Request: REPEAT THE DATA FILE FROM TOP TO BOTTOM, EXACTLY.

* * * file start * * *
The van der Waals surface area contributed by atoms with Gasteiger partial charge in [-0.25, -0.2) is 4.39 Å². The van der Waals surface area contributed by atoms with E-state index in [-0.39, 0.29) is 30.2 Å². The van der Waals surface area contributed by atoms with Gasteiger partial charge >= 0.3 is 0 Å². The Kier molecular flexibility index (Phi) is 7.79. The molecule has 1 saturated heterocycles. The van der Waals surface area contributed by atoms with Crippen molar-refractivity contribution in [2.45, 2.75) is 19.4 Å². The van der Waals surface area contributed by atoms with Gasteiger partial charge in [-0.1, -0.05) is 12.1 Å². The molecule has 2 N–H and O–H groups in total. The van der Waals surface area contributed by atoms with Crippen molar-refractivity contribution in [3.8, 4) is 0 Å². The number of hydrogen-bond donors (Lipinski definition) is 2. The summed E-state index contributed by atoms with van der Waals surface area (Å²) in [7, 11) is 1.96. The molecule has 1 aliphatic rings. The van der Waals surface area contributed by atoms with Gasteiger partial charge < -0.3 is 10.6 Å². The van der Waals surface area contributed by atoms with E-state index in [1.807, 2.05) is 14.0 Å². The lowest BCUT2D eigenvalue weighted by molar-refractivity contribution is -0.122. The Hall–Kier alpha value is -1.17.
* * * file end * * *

The van der Waals surface area contributed by atoms with Gasteiger partial charge in [-0.25, -0.2) is 4.39 Å². The van der Waals surface area contributed by atoms with E-state index in [-0.39, 0.29) is 30.2 Å². The van der Waals surface area contributed by atoms with Gasteiger partial charge >= 0.3 is 0 Å². The Kier molecular flexibility index (Phi) is 7.79. The molecule has 1 saturated heterocycles. The van der Waals surface area contributed by atoms with Crippen molar-refractivity contribution in [2.45, 2.75) is 19.4 Å². The van der Waals surface area contributed by atoms with Gasteiger partial charge in [-0.1, -0.05) is 12.1 Å². The molecule has 2 N–H and O–H groups in total. The van der Waals surface area contributed by atoms with Crippen molar-refractivity contribution in [3.8, 4) is 0 Å². The number of hydrogen-bond donors (Lipinski definition) is 2. The summed E-state index contributed by atoms with van der Waals surface area (Å²) in [7, 11) is 1.96. The molecule has 1 aliphatic rings. The van der Waals surface area contributed by atoms with Gasteiger partial charge < -0.3 is 10.6 Å². The van der Waals surface area contributed by atoms with E-state index in [1.807, 2.05) is 14.0 Å². The lowest BCUT2D eigenvalue weighted by molar-refractivity contribution is -0.122. The Hall–Kier alpha value is -1.17.